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Am Surg. 2002 Oct;68(10):860-4.

In vitro immunomodulatory effects of herbal products.

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  • 1Department of Surgery, SUNY Upstate Medical University, Syracuse, New York 13210, USA.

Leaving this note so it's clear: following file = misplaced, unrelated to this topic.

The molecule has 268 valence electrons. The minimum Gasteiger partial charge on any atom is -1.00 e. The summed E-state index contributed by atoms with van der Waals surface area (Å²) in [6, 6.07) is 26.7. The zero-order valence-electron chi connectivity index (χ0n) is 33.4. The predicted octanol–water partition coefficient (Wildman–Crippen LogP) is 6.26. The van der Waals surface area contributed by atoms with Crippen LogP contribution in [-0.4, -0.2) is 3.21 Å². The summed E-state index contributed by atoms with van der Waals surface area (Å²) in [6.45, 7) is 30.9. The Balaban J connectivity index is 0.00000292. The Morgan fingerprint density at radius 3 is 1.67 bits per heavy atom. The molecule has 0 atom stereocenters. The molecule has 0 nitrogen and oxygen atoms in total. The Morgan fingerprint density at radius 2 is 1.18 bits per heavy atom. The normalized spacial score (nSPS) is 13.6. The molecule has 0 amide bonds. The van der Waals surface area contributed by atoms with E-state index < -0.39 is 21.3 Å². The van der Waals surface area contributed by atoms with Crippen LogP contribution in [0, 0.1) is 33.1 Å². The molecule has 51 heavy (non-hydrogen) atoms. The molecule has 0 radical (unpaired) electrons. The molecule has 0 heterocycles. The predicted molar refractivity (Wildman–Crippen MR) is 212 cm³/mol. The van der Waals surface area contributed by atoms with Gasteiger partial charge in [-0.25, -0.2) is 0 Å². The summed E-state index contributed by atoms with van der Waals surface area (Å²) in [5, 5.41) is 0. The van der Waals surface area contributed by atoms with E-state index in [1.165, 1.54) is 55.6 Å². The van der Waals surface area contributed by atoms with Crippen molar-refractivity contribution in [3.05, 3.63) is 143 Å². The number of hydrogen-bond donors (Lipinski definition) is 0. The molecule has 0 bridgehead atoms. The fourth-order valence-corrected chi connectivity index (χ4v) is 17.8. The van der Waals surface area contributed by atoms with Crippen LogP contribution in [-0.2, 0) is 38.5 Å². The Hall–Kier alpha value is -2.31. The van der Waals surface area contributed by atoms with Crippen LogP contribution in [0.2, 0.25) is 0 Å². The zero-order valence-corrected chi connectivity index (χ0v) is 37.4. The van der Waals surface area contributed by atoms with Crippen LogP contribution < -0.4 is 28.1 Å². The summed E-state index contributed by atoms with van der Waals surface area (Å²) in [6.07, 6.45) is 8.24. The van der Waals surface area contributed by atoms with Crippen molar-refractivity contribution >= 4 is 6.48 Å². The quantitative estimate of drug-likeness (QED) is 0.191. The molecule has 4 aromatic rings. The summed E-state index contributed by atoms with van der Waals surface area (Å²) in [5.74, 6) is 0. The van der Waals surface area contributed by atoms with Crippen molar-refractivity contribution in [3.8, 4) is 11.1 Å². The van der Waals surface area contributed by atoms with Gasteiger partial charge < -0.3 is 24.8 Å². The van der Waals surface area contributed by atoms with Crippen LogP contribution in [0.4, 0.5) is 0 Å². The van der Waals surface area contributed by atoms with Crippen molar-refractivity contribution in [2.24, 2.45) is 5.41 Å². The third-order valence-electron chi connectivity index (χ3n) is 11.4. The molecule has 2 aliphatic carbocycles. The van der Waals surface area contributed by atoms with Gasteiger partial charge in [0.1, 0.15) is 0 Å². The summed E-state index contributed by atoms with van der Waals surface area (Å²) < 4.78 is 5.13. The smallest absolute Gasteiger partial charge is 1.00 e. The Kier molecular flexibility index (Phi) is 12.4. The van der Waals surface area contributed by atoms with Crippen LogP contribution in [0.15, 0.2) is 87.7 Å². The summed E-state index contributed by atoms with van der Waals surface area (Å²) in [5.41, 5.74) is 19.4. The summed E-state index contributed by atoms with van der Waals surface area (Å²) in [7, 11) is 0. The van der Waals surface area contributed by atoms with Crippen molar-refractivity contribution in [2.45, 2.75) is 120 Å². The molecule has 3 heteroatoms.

Immunosuppressive drugs have been developed from natural products such as soil and fungi, which are also the sources of some commonly used herbal products. However, the effect of herbal products on immune response has not been investigated. Because these products can affect the host immune system they can induce either rejection or tolerance after a transplant procedure. To investigate the effects of ten commonly used herbal products on transplant-related immune function we performed in vitro lymphocyte proliferation tests using phytohemagglutinin, mixed lymphocyte culture (MLC) assay, and interleukin (IL)-2 and IL-10 production from MLC. Dong quai, ginseng, and milk thistle had nonspecific immunostimulatory effects on lymphocyte proliferation, whereas ginger and green tea had immunosuppressive effects. Dong quai and milk thistle increased alloresponsiveness in MLC, whereas ginger and tea decreased these responses. The immunostimulatory effects of dong quai and milk thistle were consistently seen in both cell-mediated immune response and nonspecific lymphoproliferation, whereas that of ginseng was not. The immunosuppressive effect of green tea and ginger were mediated through a decrease in IL-2 production, but the immunostimulatory effects of dong quai and milk thistle were not. We conclude that green tea, dong quai, ginseng, milk thistle, and ginger have effects on in vitro immune assays that may be relevant in transplantation in humans.

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